The football journalist Michael Calvin believes Watford has lost its identity under the ownership of Giampaolo Pozzo, and has made a point of saying this whenever the club is attracting media attention. When Watford’s manager, Beppe Sannino, resigned from the club yesterday, this is how Calvin responded.
But, what does that even mean? A football club’s identity is a pretty nebulous concept, and when challenged to explain what he meant:
I like Calvin, but this is complete bollocks. The Watford Observer’s report on Sannino’s sacking highlighted the owners’ concerns with Sannino’s training methods, and his relationship with the players. I don’t think he failed because he couldn’t grasp that the club was important to the local community. Watford fans liked Sannino, and he liked them. The connection was as much as you expect from any manager in modern football – he wasn’t in the pub pulling pints, but he spoke about the fans in every interview, he always acknowledged and thanked them.
In terms of being a community club, there’s no evidence that Watford’s reputation here has suffered under the Pozzo’s ownership. The club continues to send first team pros to events at schools around the town and surrounding area, and the pre-season open day is extremely popular with younger fans and families, who get to mingle with the players. Nothing remarkable, granted, but the club does seem to have a presence beyond the stadium.
I was feeling a bit down, back at work after a total washout on Bank Holiday Monday, and it’s still raining… and then I saw this guy.
Leeds are not a club that seem to win much support from the neutrals (if such a group exist). They’re one of the old school villains of football, and fans who have no real reason to dislike Leeds still seem to turn against them, because they’re Leeds, dirty Leeds! But, this pantomime hatred suggests Leeds have an enduring status in English football. Surely, only a club that mattered would be reviled in such a way. Whenever you read or hear anything about Leeds, it often includes the suggestion that they belong in the Premier League, or even that they have ‘rightful place’ there. You might think that a decade of football in the second and third tier would dampen the aspirations a little, but this is Yorkshire and it doesn’t work like that. The question is, having bottomed out in League One, are Leeds still a big club?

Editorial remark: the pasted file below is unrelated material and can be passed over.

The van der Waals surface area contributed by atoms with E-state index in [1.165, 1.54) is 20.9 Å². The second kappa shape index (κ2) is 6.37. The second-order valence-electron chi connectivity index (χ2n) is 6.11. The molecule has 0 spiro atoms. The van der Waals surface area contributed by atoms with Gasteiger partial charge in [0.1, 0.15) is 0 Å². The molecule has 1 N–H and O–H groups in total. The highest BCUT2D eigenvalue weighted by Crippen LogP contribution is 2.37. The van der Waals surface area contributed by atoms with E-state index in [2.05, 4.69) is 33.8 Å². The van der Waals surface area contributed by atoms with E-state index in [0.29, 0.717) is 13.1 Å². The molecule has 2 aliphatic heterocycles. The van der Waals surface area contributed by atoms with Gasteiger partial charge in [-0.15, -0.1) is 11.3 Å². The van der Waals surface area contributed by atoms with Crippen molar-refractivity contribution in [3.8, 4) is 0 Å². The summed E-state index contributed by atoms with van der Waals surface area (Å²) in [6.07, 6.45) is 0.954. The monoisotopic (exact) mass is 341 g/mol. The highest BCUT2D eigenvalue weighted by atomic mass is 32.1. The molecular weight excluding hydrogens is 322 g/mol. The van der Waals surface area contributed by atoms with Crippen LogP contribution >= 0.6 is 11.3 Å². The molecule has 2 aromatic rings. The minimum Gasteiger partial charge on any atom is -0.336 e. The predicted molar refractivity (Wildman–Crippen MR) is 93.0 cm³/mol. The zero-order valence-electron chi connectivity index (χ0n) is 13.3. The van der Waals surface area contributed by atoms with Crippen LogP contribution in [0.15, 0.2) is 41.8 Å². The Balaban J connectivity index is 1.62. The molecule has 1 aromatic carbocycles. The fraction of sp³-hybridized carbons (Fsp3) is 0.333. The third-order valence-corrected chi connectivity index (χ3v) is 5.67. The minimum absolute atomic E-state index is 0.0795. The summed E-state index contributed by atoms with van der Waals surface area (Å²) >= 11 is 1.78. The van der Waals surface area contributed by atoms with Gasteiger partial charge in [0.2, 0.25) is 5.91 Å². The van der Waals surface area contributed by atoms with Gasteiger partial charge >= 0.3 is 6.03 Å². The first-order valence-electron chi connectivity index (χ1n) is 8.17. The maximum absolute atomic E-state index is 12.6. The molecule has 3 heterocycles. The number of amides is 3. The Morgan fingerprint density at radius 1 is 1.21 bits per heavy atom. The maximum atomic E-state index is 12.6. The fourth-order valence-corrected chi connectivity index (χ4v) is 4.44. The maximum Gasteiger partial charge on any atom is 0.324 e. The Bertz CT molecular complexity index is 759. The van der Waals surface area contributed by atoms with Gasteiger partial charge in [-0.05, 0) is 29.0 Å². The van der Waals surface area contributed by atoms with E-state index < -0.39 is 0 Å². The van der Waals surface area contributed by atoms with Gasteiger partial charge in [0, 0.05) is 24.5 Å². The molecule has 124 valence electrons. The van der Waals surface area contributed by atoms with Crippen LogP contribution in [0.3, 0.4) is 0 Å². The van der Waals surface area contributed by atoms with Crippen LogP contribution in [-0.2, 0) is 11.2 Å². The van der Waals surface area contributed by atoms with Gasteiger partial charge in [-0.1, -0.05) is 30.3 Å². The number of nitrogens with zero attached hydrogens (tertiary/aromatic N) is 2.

For those of us who’ve been hanging out in the Championship for a while, it’s always satisfying when a big fish gets caught by relegation from the Premier League. It gives you something extra to look forward to when the fixtures are released. Leeds were definitely a big club when they came down; they had been in the Premier League since it was founded, had Champions League experience, and a 40,000 capacity stadium. And, get this – according to Wikipedia – when the East Stand opened in 1992-93 it was the “largest cantilever stand in the world”. Bow down! Leeds in the Championship definitely felt odd at first, and it must have been even weirder in League One. But, that was ten years ago, and things change.
When Nottingham Forest were relegated in 1993 that was also big deal – they had been one of the better teams in England for the past decade and a half, and it was unthinkable that they were no longer good enough for the top. I was delighted, though, because it meant they’d be coming to face Watford at Vicarage Road. Twenty years later they’re regular opponents, and I’m disappointed if we don’t take any points from them. This is a team that won the European Cup, twice! I still consider it one of the bigger fixtures in the League, but to many younger fans Forest’s history won’t mean anything, just like Preston North End’s means nothing to me. The same is starting to apply to Leeds, they’ve been away for too long. To illustrate the point, Fulham (13), Bolton (13), and Middlesbrough(14) have all spent more time in the Premier League than Leeds (12).